For some reason, despite believing just before Grady Sizemore lost a fly ball in the sun in Kansas City, we are ready to believe again.

For some reason.

But tonight we might finally be able to be happy about what we are about to see. Tonight, even though this is Cleveland, it may very well be the other team moaning, "I don't believe what I just saw."

Thursday, May 18, 2006

Lit up like Vegas

On the day he was drafted, LeBron James promised he would "light Cleveland up like Las Vegas." On Friday, he delivers on that promise.

In what has the potential to be this city's greatest sporting event since the Browns' 1964 NFL Championship, LeBron and his Cavaliers can eliminate the Detroit Pistons from the playoffs tonight at The Q. Two weeks ago we really were just happy to be here. Now we are believers.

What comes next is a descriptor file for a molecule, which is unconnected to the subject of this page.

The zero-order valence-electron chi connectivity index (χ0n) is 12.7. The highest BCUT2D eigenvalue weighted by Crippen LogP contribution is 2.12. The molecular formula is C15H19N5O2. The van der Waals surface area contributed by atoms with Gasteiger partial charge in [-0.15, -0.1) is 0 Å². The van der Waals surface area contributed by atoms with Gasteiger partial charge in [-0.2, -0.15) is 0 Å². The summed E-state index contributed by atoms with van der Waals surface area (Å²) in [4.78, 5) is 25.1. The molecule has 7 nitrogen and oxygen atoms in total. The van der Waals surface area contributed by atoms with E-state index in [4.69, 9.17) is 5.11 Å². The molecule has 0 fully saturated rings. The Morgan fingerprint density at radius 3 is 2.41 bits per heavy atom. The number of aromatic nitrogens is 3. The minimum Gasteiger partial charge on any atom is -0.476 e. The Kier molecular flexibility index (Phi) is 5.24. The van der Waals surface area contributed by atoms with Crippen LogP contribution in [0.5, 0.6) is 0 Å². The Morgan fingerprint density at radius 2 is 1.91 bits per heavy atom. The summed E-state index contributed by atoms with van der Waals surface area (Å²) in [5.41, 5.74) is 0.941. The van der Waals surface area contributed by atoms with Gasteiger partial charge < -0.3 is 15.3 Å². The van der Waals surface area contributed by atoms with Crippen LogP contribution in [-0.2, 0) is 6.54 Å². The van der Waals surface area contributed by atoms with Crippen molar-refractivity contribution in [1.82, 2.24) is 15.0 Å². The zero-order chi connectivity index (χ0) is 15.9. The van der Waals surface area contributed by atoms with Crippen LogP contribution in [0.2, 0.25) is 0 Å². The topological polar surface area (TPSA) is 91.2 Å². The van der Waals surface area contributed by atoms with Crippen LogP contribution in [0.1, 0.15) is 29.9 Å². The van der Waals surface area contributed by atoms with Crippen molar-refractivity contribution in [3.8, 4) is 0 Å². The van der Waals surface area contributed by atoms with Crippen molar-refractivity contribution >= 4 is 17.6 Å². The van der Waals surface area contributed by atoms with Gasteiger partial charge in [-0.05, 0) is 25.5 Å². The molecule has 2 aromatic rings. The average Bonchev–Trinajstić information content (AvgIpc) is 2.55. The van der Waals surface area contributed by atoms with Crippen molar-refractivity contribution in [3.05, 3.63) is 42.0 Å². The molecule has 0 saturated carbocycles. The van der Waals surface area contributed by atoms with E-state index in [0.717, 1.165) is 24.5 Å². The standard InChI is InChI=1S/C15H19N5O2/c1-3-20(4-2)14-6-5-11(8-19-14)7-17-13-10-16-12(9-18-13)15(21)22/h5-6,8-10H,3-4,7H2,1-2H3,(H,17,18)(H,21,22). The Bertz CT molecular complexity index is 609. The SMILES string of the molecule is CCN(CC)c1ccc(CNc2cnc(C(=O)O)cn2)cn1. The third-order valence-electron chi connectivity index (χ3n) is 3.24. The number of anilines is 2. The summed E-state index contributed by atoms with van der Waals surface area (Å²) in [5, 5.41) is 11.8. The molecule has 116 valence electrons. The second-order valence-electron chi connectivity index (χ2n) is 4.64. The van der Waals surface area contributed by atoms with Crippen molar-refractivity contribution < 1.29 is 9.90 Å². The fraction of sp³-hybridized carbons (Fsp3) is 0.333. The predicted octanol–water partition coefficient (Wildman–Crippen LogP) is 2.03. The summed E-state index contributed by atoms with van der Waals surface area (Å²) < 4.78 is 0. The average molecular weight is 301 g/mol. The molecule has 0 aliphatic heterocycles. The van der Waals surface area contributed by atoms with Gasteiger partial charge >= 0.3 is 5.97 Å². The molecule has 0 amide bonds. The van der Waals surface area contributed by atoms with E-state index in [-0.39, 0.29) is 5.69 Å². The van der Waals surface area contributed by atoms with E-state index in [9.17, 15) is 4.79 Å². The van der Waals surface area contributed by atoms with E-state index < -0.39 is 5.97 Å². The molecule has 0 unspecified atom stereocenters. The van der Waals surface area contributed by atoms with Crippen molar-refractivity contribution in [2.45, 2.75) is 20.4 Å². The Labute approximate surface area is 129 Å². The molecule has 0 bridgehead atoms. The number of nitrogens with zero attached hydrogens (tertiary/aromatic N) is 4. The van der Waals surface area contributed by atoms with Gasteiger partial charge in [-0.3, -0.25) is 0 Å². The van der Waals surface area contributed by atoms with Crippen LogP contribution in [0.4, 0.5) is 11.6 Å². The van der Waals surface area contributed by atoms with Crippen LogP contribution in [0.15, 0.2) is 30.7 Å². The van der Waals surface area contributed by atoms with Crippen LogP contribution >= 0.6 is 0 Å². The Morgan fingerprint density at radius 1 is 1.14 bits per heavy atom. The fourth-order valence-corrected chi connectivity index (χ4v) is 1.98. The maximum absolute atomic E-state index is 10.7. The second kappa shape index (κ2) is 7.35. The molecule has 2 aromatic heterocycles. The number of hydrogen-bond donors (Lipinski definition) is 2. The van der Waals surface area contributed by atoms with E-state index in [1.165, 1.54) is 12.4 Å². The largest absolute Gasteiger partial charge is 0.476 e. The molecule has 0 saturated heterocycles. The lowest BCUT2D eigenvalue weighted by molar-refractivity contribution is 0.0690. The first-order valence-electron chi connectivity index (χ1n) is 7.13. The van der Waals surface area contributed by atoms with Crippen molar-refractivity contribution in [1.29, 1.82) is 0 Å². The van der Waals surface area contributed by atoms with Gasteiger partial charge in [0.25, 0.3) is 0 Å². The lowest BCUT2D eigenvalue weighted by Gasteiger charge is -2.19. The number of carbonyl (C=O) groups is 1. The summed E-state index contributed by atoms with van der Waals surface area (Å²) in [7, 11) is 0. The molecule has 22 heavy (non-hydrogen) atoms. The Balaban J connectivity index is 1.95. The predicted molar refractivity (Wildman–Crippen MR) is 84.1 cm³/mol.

The Greatest Moment in Jacobs Field History already happened, more than 10 years ago. The Greatest Moment in Q History might happen Friday night.

Way back in 1995, when the Indians made the playoffs for the first time since before we began sending things into outer space, we witnessed The Greatest Moment in Jacobs Field History and this city's top sporting moment in the 40-plus years since the Browns' title. In the first game of the first playoff series the Indians had played in since 1954, Tony Pena hit a walk-off home run in the bottom of the 13th at 2:17 a.m. in front of a sellout crowd of 44,218 people, most of whom were still in the building. Two years and 12 hours before, there might not have been 44,218 people in all of downtown Cleveland.